Lent 2 – God’s will, our sanctification

Lent 2 - Juan de Flandes - Christ and the Canaanite Woman c. 1500

1 Thessalonians 4:1-8       St Matthew 15:21-28


This is the will of God, your sanctification...
[1 Thess 4:3]


Lent is a time to go up to Jerusalem with Jesus.  If you have entered into Lent by giving up some normal pleasure – whether that is having less food or less interesting food or a giving up of some entertainment or having some rules around what we watch or our use of screen time – we will discover ourselves to be a little more agitated than normal.  We are discovering how dependent we are on external supports for our happiness.  And if we are undertaking this fast in a serious way, we will be wanting to turn our attachment to these external supports, into a greater dependence upon God.  It is about waking up spiritually, it is about drawing closer to God.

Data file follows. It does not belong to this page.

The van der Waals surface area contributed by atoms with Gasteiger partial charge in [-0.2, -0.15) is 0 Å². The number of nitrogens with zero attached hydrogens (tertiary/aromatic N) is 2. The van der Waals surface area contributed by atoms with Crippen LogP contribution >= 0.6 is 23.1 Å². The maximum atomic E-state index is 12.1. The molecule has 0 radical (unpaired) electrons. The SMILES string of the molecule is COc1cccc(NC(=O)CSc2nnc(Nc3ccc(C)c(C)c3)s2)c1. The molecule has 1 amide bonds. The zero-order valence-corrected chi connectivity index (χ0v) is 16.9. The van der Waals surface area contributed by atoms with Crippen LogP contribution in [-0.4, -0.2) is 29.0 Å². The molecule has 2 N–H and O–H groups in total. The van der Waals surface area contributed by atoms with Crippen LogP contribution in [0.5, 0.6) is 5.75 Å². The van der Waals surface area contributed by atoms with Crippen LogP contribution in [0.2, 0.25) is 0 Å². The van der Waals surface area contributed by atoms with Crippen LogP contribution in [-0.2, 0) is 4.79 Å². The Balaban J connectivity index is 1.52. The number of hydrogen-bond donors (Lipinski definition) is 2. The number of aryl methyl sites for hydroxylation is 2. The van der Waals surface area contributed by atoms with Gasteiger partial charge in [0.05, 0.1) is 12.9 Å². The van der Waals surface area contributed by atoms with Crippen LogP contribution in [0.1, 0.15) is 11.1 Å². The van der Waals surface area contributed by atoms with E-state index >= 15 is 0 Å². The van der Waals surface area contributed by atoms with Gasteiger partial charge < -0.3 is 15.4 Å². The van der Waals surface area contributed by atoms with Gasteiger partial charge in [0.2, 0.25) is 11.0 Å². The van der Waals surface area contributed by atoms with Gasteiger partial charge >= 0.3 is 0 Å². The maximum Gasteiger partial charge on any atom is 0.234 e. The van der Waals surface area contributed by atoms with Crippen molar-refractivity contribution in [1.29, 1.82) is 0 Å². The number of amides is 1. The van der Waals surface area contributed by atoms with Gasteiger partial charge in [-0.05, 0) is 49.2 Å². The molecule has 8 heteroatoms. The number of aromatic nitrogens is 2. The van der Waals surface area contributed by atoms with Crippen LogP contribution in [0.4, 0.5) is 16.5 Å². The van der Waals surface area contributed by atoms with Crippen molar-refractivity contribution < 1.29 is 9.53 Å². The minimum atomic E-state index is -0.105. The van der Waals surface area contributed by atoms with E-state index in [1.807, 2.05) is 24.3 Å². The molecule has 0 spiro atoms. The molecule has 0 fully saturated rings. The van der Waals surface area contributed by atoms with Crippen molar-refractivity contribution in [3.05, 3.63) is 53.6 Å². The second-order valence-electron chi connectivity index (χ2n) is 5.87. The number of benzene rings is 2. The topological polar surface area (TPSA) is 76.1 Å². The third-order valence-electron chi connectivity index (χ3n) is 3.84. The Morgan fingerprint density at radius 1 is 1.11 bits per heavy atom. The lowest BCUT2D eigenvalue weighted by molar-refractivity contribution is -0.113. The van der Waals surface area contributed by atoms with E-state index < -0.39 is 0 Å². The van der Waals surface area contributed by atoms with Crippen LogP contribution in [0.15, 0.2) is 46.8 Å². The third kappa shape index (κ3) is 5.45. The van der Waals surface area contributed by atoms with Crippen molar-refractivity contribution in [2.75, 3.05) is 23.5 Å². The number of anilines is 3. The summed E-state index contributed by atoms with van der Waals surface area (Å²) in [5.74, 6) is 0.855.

We are now in our second week of Lent.  Last Sunday Jesus was tempted by the devil.  Our readings this Sunday and next are about Jesus confronting demons in us.

To the modern world, talk of demons, evokes a reaction for some of curiosity, even humour, or denial.  Most seek instead some other psychological or medical explanation for all our troubles.  And no doubt there is much good to come from the study of the soul and of the body.

But the Bible is clear from beginning to end that there are real and ever present spiritual forces of wickedness that would undermine us.  They are active and they are subtle, so subtle that they would rather we didn’t notice their work, so they could continue the work of subtly undermining us.

But Jesus has come to uncover that subtlety and to put an end to the oppression of demons.